Online Gaming – Threat to Business Productivity?

The latest in gaming technology has brought its amazing entertainment value to a new high for both children and adults, but is there a real threat to businesses who allow their employees to install games or use browser games during business hours?

The question has been posed many times and the answers we find as IT providers are surprising.

In our experience, 75% of businesses don’t have any issues with employees using their company resources for gaming….which leaves 25% that do.

To be clear, we are referring to actual games not social networking sites like facebook or twitter.

Those sites also have games but in most cases since you have to login to the website first, there is an extra layer of access that is required before you can play.

Casino gambling style sites and browser gaming sites (where you can play games inside firefox or IE) are becoming more and more popular for their quick and easy access and high quality of graphics and quick game play.

What exactly is the threat?

Well, there are a few threats. Technology wise, installation of software whether a browser plugin or a downloaded program (that most casino sites use), can be against company policy and IT policy for what is considered acceptable use.

In some cases, just accessing the sites can be considered a breach of policy.

Another threat simply can be malware or viruses that lesser known sites can transmit (knowingly or not) to your system.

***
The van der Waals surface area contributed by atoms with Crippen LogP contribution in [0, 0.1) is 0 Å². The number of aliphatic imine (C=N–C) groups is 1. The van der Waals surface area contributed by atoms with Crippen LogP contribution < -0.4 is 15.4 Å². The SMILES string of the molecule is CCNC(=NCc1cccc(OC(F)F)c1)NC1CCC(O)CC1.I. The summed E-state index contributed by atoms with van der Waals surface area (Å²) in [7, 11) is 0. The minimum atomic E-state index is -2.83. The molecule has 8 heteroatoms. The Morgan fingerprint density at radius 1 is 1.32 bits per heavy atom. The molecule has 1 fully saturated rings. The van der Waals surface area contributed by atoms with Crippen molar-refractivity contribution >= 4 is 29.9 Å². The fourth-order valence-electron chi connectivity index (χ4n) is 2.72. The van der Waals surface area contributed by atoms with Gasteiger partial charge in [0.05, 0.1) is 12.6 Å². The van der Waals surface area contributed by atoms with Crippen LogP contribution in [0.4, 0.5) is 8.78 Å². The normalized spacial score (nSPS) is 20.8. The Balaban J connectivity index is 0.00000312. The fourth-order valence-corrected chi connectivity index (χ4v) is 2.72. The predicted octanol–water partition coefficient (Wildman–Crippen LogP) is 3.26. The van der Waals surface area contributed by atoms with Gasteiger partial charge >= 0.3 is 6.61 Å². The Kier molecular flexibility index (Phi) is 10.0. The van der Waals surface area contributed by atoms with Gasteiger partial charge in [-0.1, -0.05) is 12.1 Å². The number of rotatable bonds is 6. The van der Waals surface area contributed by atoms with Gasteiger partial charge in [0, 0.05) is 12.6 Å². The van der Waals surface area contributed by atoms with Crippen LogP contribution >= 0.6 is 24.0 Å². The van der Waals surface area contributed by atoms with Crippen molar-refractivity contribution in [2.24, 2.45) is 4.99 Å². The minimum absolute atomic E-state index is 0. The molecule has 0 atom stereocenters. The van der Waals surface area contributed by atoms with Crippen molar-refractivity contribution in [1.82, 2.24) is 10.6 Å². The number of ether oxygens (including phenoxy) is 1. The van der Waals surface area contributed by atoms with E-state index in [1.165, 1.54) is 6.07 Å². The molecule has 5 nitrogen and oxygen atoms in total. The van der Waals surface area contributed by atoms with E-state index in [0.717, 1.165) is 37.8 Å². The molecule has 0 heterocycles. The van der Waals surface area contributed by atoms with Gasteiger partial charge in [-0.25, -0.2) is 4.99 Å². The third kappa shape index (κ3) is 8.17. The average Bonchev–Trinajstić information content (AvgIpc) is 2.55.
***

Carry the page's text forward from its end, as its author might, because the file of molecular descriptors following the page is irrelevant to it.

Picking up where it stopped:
This most definately is the most annoying threat for IT because it can cause all kinds of problems and ultimately has a risk of taking down the system unnecessarily.

Of course, there is always the time consuming aspect of the employees attention when they are obsessed with a game. In today’s society, addiction to online gaming whether it is gambling or MMORPG is a very real issue.

And lastly, some sites require knowledge of your internet connection in order to authorize your usage which means you put the company’s internet connection information into the hands of a 3rd party who could potentially try and use that in a malicious manner.

What can be done?

Our recommendations are to limit access to gaming sites (and indeed any distracting sites) first by policy.

1) Make sure your employees know your company’s view on gaming at the office.

2)The next step is to block sites using technology. Routers and servers can be configured to block access to certain websites.

3)If you suspect activity that is under the radar, there are tracking and logging software that can be used to find out what the users are doing and playing on their computers.

This topic may seem somewhat trivial to most small businesses where users are within eye and earshot of each other, but keep in mind that there is a direct relationship between the size of a company and the closeness of which managers can observe their employees.

Some companies may allow employees access to these sites as perks or rewards. In fact, we know of a company that will “gift” small dollar amounts to employees for specific websites so that employees can purchase items or gamble as a reward for performance.

The most important step as a business owner or manager is to KNOW your own company policy, and make sure to be aware of the potential that online gaming can have on the employees.

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